Nationality Matters

This study is devoted to answering the question whether the international community now has the necessary tools at its disposal to respond effectively to the issue of statelessness. It investigates in detail both the (enduring) value of the two tailor-made statelessness conventions, as well as ascertaining what other areas of international law – in particular human rights law – have to offer in answer to the phenomenon of statelessness.
Author(s):
Laura van Waas
Series:
School of Human Rights Research Series
Volume:
29
book | published | 1st edition
November 2008 | xi + 504 pp.

Paperback
€69.-


ISBN 9789050958547


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Details

Awarded with Max van der Stoel Human Rights Award 2009

It is a familiar and irrefutable fact that the world we live in today is marked with divisions. Border posts, frontier patrols and even elaborate fencing establish the dividing lines between the territory of one state and the next. Meanwhile, partitions have also been created between people. Individuals do not (just) exist as isolated beings, they are connected to one state or another through the legal bond of membership, nationality. But these divisions are not watertight. Just as there is the occasional slither of no-man’s land between two countries, there are also individuals who remain unclaimed by any state. These are the world’s stateless persons.

Some fifty years ago, the international community adopted a pair of instruments to tackle the anomaly that is statelessness: the 1954 Convention relating to the Status of Stateless Persons and the 1961 Convention on the Reduction of Statelessness. The former was designed to offer a minimum standard of protection to those individuals who found themselves without a nationality, while the latter was crafted in order to prevent new cases of statelessness from arising. However, these documents were quickly forgotten and failed to have any real impact. Then, at the turn of the millennium, a deepening understanding of the severity and potential implications of statelessness – as well as the emergence of several large, new caseloads of stateless persons – spurred the international community to renew its attempts to tackle the issue. It is the current, growing preoccupation with the plight of the stateless that offered an opportune moment to reflect upon the question as to whether the international community now has the necessary tools at its disposal to respond effectively to the issue of statelessness. This study is devoted to answering that question by investigating in detail both the (enduring) value of the two tailor-made statelessness conventions, as well as ascertaining what other areas of international law – in particular human rights law – have to offer in answer to the phenomenon of statelessness.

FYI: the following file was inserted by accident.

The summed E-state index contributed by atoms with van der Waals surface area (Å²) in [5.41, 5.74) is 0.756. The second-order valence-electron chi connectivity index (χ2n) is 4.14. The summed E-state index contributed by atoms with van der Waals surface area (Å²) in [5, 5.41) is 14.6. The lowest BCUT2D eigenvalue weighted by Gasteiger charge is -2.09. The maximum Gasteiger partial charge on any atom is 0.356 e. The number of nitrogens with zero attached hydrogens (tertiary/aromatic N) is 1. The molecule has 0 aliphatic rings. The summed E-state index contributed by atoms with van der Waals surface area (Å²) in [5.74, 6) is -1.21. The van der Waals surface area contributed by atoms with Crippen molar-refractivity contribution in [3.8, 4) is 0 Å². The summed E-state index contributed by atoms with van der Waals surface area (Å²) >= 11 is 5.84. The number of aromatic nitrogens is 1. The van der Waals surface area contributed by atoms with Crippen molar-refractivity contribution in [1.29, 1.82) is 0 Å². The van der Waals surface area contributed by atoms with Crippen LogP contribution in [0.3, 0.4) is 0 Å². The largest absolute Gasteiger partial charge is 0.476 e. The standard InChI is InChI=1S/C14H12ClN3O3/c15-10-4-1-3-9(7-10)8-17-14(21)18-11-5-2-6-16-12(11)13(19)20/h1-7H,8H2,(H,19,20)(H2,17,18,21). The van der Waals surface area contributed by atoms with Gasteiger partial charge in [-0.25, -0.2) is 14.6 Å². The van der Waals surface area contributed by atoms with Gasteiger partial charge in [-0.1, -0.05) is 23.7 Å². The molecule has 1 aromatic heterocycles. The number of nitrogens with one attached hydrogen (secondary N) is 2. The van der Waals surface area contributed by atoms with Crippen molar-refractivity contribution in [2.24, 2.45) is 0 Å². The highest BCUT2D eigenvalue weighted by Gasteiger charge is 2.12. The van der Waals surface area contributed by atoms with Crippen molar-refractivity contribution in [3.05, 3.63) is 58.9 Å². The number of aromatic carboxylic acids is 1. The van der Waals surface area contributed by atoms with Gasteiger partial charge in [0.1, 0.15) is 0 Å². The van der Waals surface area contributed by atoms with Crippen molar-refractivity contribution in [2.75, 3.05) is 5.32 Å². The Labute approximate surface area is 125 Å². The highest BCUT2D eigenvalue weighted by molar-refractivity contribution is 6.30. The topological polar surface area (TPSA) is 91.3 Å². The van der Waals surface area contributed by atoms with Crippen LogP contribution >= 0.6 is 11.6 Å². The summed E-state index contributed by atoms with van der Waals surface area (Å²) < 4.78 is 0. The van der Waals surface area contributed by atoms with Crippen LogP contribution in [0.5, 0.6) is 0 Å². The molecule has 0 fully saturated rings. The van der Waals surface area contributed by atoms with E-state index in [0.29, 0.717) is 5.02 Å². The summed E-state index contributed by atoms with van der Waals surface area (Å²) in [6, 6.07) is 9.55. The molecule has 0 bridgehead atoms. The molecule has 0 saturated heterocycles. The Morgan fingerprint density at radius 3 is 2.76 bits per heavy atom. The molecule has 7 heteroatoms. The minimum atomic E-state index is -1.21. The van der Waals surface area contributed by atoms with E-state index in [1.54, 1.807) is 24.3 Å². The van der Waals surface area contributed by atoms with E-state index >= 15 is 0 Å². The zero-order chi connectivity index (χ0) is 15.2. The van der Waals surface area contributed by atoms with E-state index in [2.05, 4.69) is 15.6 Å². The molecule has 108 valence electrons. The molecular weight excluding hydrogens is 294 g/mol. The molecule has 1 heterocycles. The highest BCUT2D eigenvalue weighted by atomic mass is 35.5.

Chapters

Table of Contents (p. 0)

PART 1. WHY STATELESSNESS?

CHAPTER I. NATIONALITY MATTERS: AN INTRODUCTION (p. 1)

CHAPTER II. THE STATELESSNESS PHENOMONON AND A FIRST ENCOUNTER WITH THE INTERNATIONAL RESPONSE (p. 7)

PART 2. PREVENTING STATELESSNESS

CHAPTER III. BACKGROUND TO PREVENTING STATELESSNESS (p. 29)

CHAPTER IV. ADDRESSING THE TECHNICAL CAUSES OF STATELESSNESS (p. 49)

CHAPTER V. ADDRESSING STATELESSNESS RESULTING FROM THE ARBITRARY DEPRIVATION OF NATIONALITY (p. 93)

CHAPTER VI. ADDRESSING STATELESSNESS IN THE CONTEXT OF STATE SUCCESSION (p. 121)

CHAPTER VII. ADDRESSING THE “NEW” CAUSES OF STATELESSNESS (p. 151)

CHAPTER VIII. INTERNATIONAL LAW AND THE PREVENTION OF STATELESSNESS (p. 193)

PART 3. PROTECTING STATELESS PERSONS

CHAPTER IX. BACKGROUND TO PROTECTING STATELESS PERSONS (p. 215)

CHAPTER X. PROTECTING THE CIVIL AND POLITICAL RIGHTS OF STATELESS PERSONS (p. 235)

CHAPTER XI. PROTECTING THE ECONOMIC, SOCIAL AND CULTURAL RIGHTS OF THE STATELESS (p. 301)

CHAPTER XII. PROTECTING THE SPECIAL NEEDS OF THE STATELESS (p. 359)

CHAPTER XIII. INTERNATIONAL LAW AND THE PROTECTION OF STATELESS PERSONS (p. 389)

PART 4 WHAT FUTURE FOR THE STATELESSNESS CONVENTIONS?

CHAPTER XIV. FINAL OBSERVATIONS (p. 411)

ANNEX 1. The 1961 Convention on the Reduction of Statelessness (p. 437)

ANNEX 2. The 1954 Convention relating to the Status of Stateless Persons (p. 445)

ANNEX 3. Schematic overview of the 1954 Statelessness Convention (p. 455)

Summary (p. 457)

Samenvatting (Dutch summary) (p. 463)

Bibliography (p. 469)

Index (p. 493)

Curriculum Vitae (p. 499)

School of Human Rights Research Series (p. 501)

About the series:

School of Human Rights Research Series

The School of Human Rights Research Series traces the history and the development of the human rights movement. Through its distinctive interdisciplinary approach, the series provides a powerful insight into recent developments in the field of human rights - their promotion, implementation and monitoring. Anyone directly involved in the definition, study, implementation, monitoring, or enforcement of human rights will find this series an indispensable reference tool.

The world famous School of Human Rights Research is a joint effort by human rights researchers in the Netherlands. Its central research theme is the nature and meaning of international standards in the field of human rights, their application and promotion in the national legal order, their interplay with national standards, and the international supervision of such application.
Editorial Board of the Series: Prof. dr. J.E. Goldschmidt (Utrecht University), Prof. dr. D.A. Hellema (Utrecht University), Prof. dr. W.J.M. van Genugten (Tilburg University), Prof. dr. F. Coomans (Maastricht University), Prof. dr. P.A.M. Mevis (Erasmus University Rotterdam), Dr.J.-P. Loof (Leiden University) and Dr. O.M. Ribbelink (Asser Institute).

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